City, Town, or Country for Raising Kids?
I recall, as a pre-schooler, growing up, out in the country where lakes and bears and snow were in abundance. One of my earliest memories was learning to ice skate by letting huge winds blow me down one side of a long drainage ditch of sorts. Reaching the other end, I would hike back up the frozen grass to start the process all over again.
It was the country, but it wasn’t a farm or anything. My parents had decided to build a house in an area where no one else lived, yet. My brother and I learned to entertain ourselves, not necessarily together, and all I can say is that our creative bent grew during those years of semi-isolation.
I wonder if many of our kids today receive “down-time”, time just to create and imagine.
Small towns afford many opportunities, as well. We attended a Presidents’ Day Parade on Monday and most of our kids had never seen a parade in person before. They waved, had candy thrown at them, oohed at the fife and drum corps, as well as dogs marching by. Neighbors knew each other, folks came out of the parade to laugh and shake hands with friends, cub scout troops proudly walked with their dens. High school marching bands from suburbia strutted their stuff.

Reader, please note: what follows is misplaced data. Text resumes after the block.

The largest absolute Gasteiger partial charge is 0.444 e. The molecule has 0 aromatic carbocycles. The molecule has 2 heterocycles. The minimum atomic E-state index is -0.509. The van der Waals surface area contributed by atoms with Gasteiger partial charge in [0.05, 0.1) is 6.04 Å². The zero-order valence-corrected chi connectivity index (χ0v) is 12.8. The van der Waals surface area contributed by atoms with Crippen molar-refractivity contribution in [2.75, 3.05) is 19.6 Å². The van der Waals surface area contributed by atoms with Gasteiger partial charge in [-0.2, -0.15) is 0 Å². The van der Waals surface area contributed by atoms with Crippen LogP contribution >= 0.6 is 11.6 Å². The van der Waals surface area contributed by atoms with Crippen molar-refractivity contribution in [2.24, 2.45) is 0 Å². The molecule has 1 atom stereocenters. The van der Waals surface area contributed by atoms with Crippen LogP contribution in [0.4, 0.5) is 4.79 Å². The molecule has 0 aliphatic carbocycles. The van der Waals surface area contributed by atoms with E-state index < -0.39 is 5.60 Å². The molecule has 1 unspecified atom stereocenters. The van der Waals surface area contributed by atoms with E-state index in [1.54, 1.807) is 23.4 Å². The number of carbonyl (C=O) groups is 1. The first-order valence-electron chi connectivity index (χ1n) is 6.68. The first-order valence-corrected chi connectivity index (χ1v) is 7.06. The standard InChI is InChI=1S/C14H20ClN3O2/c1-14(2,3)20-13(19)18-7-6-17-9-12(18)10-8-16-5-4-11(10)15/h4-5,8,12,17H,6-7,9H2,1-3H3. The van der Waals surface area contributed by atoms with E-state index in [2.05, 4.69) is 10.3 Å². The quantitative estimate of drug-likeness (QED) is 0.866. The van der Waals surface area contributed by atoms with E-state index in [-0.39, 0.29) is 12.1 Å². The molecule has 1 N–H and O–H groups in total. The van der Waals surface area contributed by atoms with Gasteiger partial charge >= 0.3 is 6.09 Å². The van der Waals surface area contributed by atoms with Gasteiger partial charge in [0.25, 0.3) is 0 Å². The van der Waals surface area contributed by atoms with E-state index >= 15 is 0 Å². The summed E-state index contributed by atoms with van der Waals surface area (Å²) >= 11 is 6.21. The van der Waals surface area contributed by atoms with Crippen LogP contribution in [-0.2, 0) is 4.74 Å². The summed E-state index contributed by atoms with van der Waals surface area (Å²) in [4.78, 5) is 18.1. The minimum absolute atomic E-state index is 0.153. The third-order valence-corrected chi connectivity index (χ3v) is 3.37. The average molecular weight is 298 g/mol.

There was a sense of belonging.
In the city, we have many benefits—the museums, the educational programs, the lectures and concerts of every kind. The restaurants and cafes hailing from most every part of the globe, where, for a $5 falafel, you would think you had just been transported to the bazaars of Baghdad. There are parks and zoos. There are buses and subways, allowing minors to be mobile, without parents having to chauffeur them everywhere.
Maybe if they were 45 years old.
There are advantages to growing up in all sorts of settings. Which do you feel is best for children?
———–Tags: are small-town settings good for children?, is it better to raise children in the country?, is it good to raise kids in the city?, parenting blog and where to raise a great family, the best settings in which to raise kids, what are the benefits of where you live?